Whatever way you use them the pencils are a delight to use and are inexpensive. Some artists find they prefer to use wet paint and that works just as well. But colored pencils are so versatile and don't make a mess as some other kinds of kit do. I love pastels but get myself filthy using them.
What to buy.
After giving you an idea what to use these for I really should describe them. A standard set of twelve will include red, green, blue, yellow, orange, lilac, gray, chocolate brown, black, yellow ochre, cadmium red and maybe white. A tin of 24 will have several shades of each color for shading and adding interest. Once the impression is made on the page a wash of water will dissolve the color and give a full block of colour or a mixture, depending on how you use it.
The pencils are made from blocks of watercolor with a hard surface for drawing with. Unlike graphite pencils they are softer so don't cost as much as some of the drawing and sketching pencils. Graphite pencils are graded by the amount of product and the difference from a HB to an H (hard) or B (Bold) can be up to 8 in each category.
True watercolors are made to a very high standard and cost more than the pencils, but the effects can still be stunning. Because they are cheap then you can afford to buy more, experiment and even allow the kids to use them.
So if you're stuck for a present then why not consider these. You don't have to be brilliant to use them and you might be surprised at how good you can get with them.
Prices range from about £4.99 to £7.99 so why not treat yourself as well?
Thanks for reading.
I am a regular visitor to our local WHSmith simply because the shop seems to stock goods that may be hard to find unless you visit the city centre. Arts and crafts have always been a bit of a passion of mine, I am no Picasso but I do like to sit and dabble. Up until a couple of evening class painting terms ago I had never seen these watercolour pencils in action. I had come across them on the store shelves but had shunned them thinking that they would be useless.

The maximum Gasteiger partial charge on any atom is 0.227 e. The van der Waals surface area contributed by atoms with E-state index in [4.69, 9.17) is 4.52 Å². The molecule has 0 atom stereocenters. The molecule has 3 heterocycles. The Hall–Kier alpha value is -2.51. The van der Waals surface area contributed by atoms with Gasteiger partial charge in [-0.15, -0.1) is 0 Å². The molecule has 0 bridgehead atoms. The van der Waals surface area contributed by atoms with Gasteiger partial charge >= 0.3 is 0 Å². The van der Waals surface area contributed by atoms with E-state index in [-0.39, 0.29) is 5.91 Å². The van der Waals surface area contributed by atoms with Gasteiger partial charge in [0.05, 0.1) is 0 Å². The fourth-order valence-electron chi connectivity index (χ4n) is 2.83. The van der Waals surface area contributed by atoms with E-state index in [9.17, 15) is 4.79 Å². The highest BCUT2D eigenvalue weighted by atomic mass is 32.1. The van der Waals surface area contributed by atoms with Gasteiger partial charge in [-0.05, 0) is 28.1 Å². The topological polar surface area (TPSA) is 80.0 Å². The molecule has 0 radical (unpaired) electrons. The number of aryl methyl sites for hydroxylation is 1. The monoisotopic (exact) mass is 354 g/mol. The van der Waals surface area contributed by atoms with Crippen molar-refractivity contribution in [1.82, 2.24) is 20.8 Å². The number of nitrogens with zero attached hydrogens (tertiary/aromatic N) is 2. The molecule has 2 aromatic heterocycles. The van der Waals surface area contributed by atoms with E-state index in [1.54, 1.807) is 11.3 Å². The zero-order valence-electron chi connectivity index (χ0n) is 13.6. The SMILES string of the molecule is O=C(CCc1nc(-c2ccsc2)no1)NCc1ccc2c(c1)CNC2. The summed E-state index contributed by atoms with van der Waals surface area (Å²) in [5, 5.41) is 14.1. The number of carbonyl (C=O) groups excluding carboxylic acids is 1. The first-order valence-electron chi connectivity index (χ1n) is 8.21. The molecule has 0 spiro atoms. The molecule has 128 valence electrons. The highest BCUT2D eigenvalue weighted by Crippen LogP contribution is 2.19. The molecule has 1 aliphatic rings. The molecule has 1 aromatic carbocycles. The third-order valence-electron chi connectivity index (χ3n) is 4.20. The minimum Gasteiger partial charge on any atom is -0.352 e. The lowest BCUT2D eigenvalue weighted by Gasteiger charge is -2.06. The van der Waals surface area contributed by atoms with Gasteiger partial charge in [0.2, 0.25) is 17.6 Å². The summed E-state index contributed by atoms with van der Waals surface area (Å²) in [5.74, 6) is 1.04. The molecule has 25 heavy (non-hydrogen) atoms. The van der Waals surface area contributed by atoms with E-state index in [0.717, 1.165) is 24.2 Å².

Good quality watercolour paints are expensive and these watercolour pencils are not cheap to use either. There are 24 pencils in a flat tin and this set of painting equipment will set you back about £10.50. The pencils are light wood and the top of each pencil is the same colour as the paint it contains inside. I have found that watercolours can be difficult to use, when the wet paint is applied to the surface of the art paper you are not in full control, the paint develops a life of its own and goes everywhere but where you want it to go! Saying that this does create some fabulous and unusual paint patterns.
Ideally these WHSmith watercolour pencils should put you firmly in charge of your painting and this is what I wanted to try out. The paint in the centre of each pencil is fairly soft so although the `leads` can be sharpened they do have to be handled with care.
I have gathered that the watercolour pencils can be used in whatever way you think suits you the best. A friend at art class has recently started using them and she enjoys to `draw` the picture and then paint over the surface with water to bring the colours to life. The effect is good but I feel it looks a little bit flat.
Watercolour painting needs light and shade to breathe life into it. Dampen the end of the pencil and apply a very light layer of colour, dip a paintbrush into some cold water and run the brush along the colour. You will notice that the more water that you apply the lighter the shade will be and vice versa. Interestingly enough by adding more water to a small patch of colour it is possible to lift more of the paint colour out and lighten the shade even further. If you wish the colour to be darker then touch the surface with another light layer of colour and keep adding until you achieve the tone that you want.
This does mean that these watercolour pencils afford you more overall control but personally I would not choose to use them for a wash background or a large painting project. For starters painting a large wash background would swallow up a huge amount of the expensive pencil so it is cost effective to use ordinary watercolour paint for the washes.
Apply the pencil colours to the paper and they are vibrant but they tone down well. If you need an extra bit of vivid colour then there is nothing to stop you applying the tip of a small paintbrush directly to the top of the pencil and dabbing it on.
Ring the changes and experiment. Try adding the pencil to some wet textured paper and see what happens. The pencil marks swell on the wet paper and the colour edges outwards and fades towards the outside. Build up the layers of colour by adding one layer of pencil at a time and adding water in between.
From my point of view I was quite happy with the way in which the watercolour pencils worked but I have put mine to one side for smaller projects. The soft coloured leads soon need to be sharpened and it would take a fair amount of pencil to paint a large piece of work. I can see that they offer far more control but I am not too sure whether it it a touch too much control. When you sharpen the pencils then naturally you lose some of the lead and that precious lead contains the expensive colour. The shavings could be saved and separated but it would be a bit tedious! When you use normal watercolour paint then the remaining paint stays on the palette ( well, it does here anyway!) and it is used during the next session.
I am quite happy to experiment with the watercolour pencils but they are not something that I would use all of the time. They are too expensive for the kids to use so they will stay hidden away in my cupboard.